Linesource, could you do an inductance measurement---just of the ribbon, or at least of what the minimum L would be with presumably the one return wire from one end or the other?

It would be interesting to see how that return wire could be routed so as to miss messing with the magnetic circuit for the ribbon while still minimizing the loop area for B field radiation.
 
bcarso said:
"Ouch...." Yes I know what you mean---but if a phase-modulation "filterless" design was done it might be ok. Unfortunately that's twice the big fat silicon and the attendant Ron losses. But with a few milliohms per FET in each side it would still be bearable.

Linesource, could you do an inductance measurement---just of the ribbon, or at least of what the minimum L would be with presumably the one return wire from one end or the other?

It would be interesting to see how that return wire could be routed so as to miss messing with the magnetic circuit for the ribbon while still minimizing the loop area for B field radiation.
The 3-level (class BD) method is quite effective in combating losses in the load when no filter is used. This still leaves EMI which can only be addressed by shielding the ribbon.

On the other hand, 3-level PWM is not a good choice in terms of distortion because there is no soft-switching in the power stages. Especially at low signal levels you'll have to contend with significant zero-crossing distortion.

To make a low-impedance connection to the ribbon one could use the metal frame (chassis) that is supposedly already there to hold the ribbon and the magnets in place, and connect the far end of the ribbon through the frame. This would incur much less connection resistance than a wire, however thick. Connecting the chassis to the amplifier rules out filterless 3-level operation of course (chassis would be "hot").
 

bcarso

diyAudio Member RIP
2005-05-03 4:09 am
Canoga Park, California
As I do some rough estimates on inductance the standard class D doesn't look as terrible as I thought. Even with only 1uH the ribbon dissipation at idle for a ~20W full power amp with plenty of headroom is less than 38mW, supposing a 500kHz switching frequency. It's a lot of current but the resistive component is so low that the dissipation is small.

A sort of amusing issue though for the transducer in general is frequency response, since with a microhenry (which seems small at first glance) the 3dB rolloff is at omega = R/L, which is only around 16kHz. But then I guess this is a midrange element anyway.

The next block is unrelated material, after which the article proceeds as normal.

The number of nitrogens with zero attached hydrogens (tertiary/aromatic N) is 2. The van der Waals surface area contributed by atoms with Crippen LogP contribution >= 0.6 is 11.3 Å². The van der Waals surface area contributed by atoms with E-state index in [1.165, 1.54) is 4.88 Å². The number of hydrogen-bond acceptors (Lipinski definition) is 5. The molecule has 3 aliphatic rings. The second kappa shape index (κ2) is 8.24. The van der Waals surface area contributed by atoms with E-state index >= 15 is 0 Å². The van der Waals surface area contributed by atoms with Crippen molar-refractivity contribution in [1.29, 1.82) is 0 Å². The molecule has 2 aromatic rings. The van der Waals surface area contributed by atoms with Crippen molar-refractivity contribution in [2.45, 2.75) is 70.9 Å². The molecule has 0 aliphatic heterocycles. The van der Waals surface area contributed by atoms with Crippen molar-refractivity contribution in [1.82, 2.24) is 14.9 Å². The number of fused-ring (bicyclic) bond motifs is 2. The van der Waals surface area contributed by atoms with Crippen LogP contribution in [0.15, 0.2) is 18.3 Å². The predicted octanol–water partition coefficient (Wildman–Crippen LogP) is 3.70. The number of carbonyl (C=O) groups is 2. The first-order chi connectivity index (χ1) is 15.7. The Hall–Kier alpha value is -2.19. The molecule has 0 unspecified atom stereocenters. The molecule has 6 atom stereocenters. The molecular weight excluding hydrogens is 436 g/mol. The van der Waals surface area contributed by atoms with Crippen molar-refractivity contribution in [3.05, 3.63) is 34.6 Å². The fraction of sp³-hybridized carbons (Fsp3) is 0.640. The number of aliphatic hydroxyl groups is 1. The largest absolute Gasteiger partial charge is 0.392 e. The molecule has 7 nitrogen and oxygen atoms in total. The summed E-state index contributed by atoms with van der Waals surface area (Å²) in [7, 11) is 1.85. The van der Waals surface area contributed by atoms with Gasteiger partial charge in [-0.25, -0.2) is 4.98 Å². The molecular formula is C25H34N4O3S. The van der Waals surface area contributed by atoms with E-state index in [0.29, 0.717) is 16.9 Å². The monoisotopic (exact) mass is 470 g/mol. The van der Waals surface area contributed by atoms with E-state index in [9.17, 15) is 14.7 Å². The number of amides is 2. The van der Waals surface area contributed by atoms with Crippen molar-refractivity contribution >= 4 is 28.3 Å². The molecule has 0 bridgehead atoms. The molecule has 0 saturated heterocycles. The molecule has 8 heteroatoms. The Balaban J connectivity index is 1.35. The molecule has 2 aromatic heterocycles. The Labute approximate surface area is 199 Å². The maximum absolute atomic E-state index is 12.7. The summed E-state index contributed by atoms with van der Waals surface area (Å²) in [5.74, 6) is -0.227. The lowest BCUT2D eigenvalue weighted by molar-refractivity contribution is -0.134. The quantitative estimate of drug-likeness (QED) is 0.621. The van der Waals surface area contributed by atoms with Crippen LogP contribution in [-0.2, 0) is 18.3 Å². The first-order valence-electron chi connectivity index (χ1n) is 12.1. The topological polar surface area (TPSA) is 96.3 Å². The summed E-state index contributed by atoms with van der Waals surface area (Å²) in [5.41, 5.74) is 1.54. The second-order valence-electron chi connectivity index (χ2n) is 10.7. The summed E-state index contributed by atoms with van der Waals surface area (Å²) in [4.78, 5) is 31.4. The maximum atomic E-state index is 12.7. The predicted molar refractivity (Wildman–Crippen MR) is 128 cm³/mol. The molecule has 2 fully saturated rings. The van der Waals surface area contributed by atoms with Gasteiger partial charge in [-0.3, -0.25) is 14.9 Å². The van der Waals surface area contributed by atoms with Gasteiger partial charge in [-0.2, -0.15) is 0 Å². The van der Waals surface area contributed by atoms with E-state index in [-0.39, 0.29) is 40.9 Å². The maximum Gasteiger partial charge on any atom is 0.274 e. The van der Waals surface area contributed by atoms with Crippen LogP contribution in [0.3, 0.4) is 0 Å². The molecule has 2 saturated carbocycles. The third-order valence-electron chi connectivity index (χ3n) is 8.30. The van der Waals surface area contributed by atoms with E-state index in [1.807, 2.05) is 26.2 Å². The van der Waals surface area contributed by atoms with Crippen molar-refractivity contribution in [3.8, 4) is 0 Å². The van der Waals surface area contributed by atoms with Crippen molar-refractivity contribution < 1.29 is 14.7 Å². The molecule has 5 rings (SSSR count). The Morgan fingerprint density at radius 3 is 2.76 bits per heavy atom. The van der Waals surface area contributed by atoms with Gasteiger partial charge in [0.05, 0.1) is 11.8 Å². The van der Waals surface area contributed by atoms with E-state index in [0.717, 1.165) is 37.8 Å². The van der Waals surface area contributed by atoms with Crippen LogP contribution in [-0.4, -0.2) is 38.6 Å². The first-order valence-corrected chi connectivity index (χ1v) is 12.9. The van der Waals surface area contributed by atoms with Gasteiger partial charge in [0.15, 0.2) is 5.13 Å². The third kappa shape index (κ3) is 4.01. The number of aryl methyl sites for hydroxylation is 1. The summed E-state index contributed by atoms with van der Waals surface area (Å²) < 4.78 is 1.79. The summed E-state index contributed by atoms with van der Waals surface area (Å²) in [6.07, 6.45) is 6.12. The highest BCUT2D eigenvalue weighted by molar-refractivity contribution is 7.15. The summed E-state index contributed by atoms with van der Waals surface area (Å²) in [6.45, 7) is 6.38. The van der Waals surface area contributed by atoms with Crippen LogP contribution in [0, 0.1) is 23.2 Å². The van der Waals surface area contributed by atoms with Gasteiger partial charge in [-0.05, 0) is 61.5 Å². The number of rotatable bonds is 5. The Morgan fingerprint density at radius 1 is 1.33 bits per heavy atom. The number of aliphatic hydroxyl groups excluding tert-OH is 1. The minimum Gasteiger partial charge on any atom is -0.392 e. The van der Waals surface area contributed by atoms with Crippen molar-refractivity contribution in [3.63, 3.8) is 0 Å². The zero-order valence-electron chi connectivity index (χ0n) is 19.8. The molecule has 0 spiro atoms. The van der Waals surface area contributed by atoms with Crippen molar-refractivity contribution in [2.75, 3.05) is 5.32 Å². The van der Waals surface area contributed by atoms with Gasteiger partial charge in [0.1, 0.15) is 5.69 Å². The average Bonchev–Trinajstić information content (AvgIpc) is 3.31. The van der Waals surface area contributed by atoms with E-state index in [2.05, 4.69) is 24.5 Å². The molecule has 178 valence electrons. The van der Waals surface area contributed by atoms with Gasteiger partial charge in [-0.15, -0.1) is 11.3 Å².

bcarso said:
As I do some rough estimates on inductance the standard class D doesn't look as terrible as I thought. Even with only 1uH the ribbon dissipation at idle for a ~20W full power amp with plenty of headroom is less than 38mW, supposing a 500kHz switching frequency. It's a lot of current but the resistive component is so low that the dissipation is small.

A sort of amusing issue though for the transducer in general is frequency response, since with a microhenry (which seems small at first glance) the 3dB rolloff is at omega = R/L, which is only around 16kHz. But then I guess this is a midrange element anyway.

OK but you will have to shield your transducer electrically if you want to run it without inductor. Again, since inductors made for this power/current level are common in the PC world you might consider making life easy from the point of driver construction (not having to take EMC measures on the driver side).
 
Is this a full range ribbon - or just Mid - Hi?

If full range (Bass), have you considered that you’re going to have to use a full bridge (2x RDSon losses), with a Half Bridge I can't image how you would prevent PSU pumping with such a Low Load Resistance....

Regulated PSU that can Sink as well as Source maybe, but then you might as well use a full bridge.

John
 

bcarso

diyAudio Member RIP
2005-05-03 4:09 am
Canoga Park, California
Bruno, I agree it might be more reasonable just to use an additional L C. It would seem that the magnetic shielding is more trouble than it is worth (although there is probably a clever way to produce some mostly cancelling fields by routing of the wires. Again, more trouble than it is worth. It was just entertaining to consider.